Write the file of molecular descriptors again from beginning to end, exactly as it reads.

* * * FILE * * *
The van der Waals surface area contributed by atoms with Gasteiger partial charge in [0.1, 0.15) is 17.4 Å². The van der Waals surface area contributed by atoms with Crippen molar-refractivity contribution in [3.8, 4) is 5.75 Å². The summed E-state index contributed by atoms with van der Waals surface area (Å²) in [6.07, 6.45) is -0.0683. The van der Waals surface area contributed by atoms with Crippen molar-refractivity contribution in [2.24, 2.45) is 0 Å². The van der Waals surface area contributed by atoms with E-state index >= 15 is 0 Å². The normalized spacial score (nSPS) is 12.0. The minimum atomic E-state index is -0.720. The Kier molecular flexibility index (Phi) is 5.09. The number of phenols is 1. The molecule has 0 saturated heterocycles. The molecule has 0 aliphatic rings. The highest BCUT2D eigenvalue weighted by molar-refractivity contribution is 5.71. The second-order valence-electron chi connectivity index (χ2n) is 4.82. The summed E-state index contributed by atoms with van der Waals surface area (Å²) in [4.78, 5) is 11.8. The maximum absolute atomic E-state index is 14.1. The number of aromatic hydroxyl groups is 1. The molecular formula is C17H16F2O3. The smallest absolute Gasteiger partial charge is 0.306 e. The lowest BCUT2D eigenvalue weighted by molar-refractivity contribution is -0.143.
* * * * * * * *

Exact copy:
The van der Waals surface area contributed by atoms with Gasteiger partial charge in [0.1, 0.15) is 17.4 Å². The van der Waals surface area contributed by atoms with Crippen molar-refractivity contribution in [3.8, 4) is 5.75 Å². The summed E-state index contributed by atoms with van der Waals surface area (Å²) in [6.07, 6.45) is -0.0683. The van der Waals surface area contributed by atoms with Crippen molar-refractivity contribution in [2.24, 2.45) is 0 Å². The van der Waals surface area contributed by atoms with E-state index >= 15 is 0 Å². The normalized spacial score (nSPS) is 12.0. The minimum atomic E-state index is -0.720. The Kier molecular flexibility index (Phi) is 5.09. The number of phenols is 1. The molecule has 0 saturated heterocycles. The molecule has 0 aliphatic rings. The highest BCUT2D eigenvalue weighted by molar-refractivity contribution is 5.71. The second-order valence-electron chi connectivity index (χ2n) is 4.82. The summed E-state index contributed by atoms with van der Waals surface area (Å²) in [4.78, 5) is 11.8. The maximum absolute atomic E-state index is 14.1. The number of aromatic hydroxyl groups is 1. The molecular formula is C17H16F2O3. The smallest absolute Gasteiger partial charge is 0.306 e. The lowest BCUT2D eigenvalue weighted by molar-refractivity contribution is -0.143.